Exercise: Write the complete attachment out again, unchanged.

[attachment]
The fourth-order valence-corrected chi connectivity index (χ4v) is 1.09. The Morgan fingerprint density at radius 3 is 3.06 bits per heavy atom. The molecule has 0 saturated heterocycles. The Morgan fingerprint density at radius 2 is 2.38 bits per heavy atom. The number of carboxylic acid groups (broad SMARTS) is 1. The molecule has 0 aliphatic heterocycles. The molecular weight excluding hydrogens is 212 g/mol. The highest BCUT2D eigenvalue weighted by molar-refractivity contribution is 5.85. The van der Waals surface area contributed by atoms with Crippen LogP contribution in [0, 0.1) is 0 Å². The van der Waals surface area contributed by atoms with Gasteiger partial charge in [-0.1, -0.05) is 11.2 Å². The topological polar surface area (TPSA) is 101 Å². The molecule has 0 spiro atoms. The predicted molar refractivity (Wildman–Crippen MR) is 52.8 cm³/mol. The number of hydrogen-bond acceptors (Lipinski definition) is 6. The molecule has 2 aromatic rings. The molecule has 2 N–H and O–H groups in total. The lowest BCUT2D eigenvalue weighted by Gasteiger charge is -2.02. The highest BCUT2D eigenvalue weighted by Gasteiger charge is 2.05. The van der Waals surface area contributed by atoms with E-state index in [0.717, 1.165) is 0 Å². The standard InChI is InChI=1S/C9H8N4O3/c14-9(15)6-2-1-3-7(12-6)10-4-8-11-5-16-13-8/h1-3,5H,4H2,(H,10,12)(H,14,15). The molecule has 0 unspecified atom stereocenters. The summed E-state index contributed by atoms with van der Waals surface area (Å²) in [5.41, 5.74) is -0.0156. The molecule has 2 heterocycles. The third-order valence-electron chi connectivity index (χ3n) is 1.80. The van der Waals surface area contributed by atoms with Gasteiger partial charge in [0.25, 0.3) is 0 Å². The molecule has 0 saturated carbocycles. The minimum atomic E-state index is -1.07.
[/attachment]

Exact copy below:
The fourth-order valence-corrected chi connectivity index (χ4v) is 1.09. The Morgan fingerprint density at radius 3 is 3.06 bits per heavy atom. The molecule has 0 saturated heterocycles. The Morgan fingerprint density at radius 2 is 2.38 bits per heavy atom. The number of carboxylic acid groups (broad SMARTS) is 1. The molecule has 0 aliphatic heterocycles. The molecular weight excluding hydrogens is 212 g/mol. The highest BCUT2D eigenvalue weighted by molar-refractivity contribution is 5.85. The van der Waals surface area contributed by atoms with Crippen LogP contribution in [0, 0.1) is 0 Å². The van der Waals surface area contributed by atoms with Gasteiger partial charge in [-0.1, -0.05) is 11.2 Å². The topological polar surface area (TPSA) is 101 Å². The molecule has 0 spiro atoms. The predicted molar refractivity (Wildman–Crippen MR) is 52.8 cm³/mol. The number of hydrogen-bond acceptors (Lipinski definition) is 6. The molecule has 2 aromatic rings. The molecule has 2 N–H and O–H groups in total. The lowest BCUT2D eigenvalue weighted by Gasteiger charge is -2.02. The highest BCUT2D eigenvalue weighted by Gasteiger charge is 2.05. The van der Waals surface area contributed by atoms with E-state index in [0.717, 1.165) is 0 Å². The standard InChI is InChI=1S/C9H8N4O3/c14-9(15)6-2-1-3-7(12-6)10-4-8-11-5-16-13-8/h1-3,5H,4H2,(H,10,12)(H,14,15). The molecule has 0 unspecified atom stereocenters. The summed E-state index contributed by atoms with van der Waals surface area (Å²) in [5.41, 5.74) is -0.0156. The molecule has 2 heterocycles. The third-order valence-electron chi connectivity index (χ3n) is 1.80. The van der Waals surface area contributed by atoms with Gasteiger partial charge in [0.25, 0.3) is 0 Å². The molecule has 0 saturated carbocycles. The minimum atomic E-state index is -1.07.